After New York ... Before Sanaa: A Postmodern Lufthansa Lullaby

by Daniel Martin Varisco

Yemen Update 40 (1998)

There are times when I feel the only problem I have with Yemen is getting there. Having been in the business of getting there and back well over a dozen times in the last two decades, I have logged quite a few hours airborne and on the runways of Cairo, Amman, Addis Adiba, Nairobi, Athens, Paris, Frankfurt and London. This has involved, in one way or another, carriers such as Air France, Alia, American Airlines, British Air, Delta, Egypt Air, Ethiopian Airways, Gulf Air, Iraqi Airlines, Kuwait Air, Lufthansa, PanAm, Saudia, Swiss Air, Yemenia, and no doubt a few others my memory has mercifully blotted out.

Getting there from New York (or even a few times from Washington, D.C.) has long been a two-step process since there are no direct non-stop flights from the U.S. to Yemen and since some of my past journeys have necessitated an "American" carrier as far as the crow (no doubt an "American" crow) flies. I do not want to give the impression I am a true frequent flyer. Indeed, I must admit that my extensive miles accumulated with Pan Am (now with Delta) will probably expire before I use them for what must be at least a free trip to the moon (when Disney World opens there). No, I am not that experienced, but I have sampled business and first class, as well as the common tourist (eat your knees for snack) class. Yes, I do have stories. That's what this piece is about. And I would not be surprised if some of these are not very similar to stories of your own.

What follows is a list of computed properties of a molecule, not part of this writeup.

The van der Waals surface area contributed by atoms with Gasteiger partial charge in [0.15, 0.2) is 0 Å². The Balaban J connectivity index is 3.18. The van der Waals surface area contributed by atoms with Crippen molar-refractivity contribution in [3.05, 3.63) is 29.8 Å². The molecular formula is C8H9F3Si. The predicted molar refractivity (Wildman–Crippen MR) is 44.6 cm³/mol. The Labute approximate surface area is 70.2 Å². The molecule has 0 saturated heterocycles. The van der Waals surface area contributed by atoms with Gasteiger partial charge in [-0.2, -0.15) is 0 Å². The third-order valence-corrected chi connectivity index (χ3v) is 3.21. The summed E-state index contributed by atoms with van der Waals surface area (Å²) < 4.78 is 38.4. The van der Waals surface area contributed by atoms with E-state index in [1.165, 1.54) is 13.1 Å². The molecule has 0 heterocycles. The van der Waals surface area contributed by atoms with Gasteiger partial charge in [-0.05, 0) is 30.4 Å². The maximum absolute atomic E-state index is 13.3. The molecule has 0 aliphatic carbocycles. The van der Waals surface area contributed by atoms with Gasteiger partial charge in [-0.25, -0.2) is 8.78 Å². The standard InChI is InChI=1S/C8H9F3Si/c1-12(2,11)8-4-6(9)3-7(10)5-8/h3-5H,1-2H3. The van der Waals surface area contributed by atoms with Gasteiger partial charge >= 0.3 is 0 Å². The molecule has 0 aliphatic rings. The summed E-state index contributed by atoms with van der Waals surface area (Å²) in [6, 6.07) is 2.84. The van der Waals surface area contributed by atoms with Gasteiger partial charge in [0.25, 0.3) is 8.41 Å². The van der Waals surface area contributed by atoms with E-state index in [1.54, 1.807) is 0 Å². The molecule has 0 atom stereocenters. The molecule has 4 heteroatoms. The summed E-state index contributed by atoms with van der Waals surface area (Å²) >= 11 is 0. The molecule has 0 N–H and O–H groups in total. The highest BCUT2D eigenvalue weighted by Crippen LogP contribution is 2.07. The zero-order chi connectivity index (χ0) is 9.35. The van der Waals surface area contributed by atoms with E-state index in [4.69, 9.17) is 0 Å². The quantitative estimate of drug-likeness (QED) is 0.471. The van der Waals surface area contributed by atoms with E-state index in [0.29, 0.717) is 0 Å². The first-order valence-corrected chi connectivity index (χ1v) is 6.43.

Let's start by dredging up the past. My first trip to Yemen was in student days, trying to max grant money and get there on the cheap. The cheap at that time -- in early 1978 -- was to fly standby to London on British Air, then take British Air student fare (ah, when students could afford to fly as one of the few benefits of their age and an added bonus for matriculation fees). Our ticket, issued through British Air, included their flight to Cairo with a connecting link to Yemenia (the plot thickens immediately) for the final jaunt down the Red Sea to Sanaa. All this for a ridiculously low price that made us (my wife, Najwa, was also on her way to do fieldwork in Yemen) the smuggest of bargain flyers.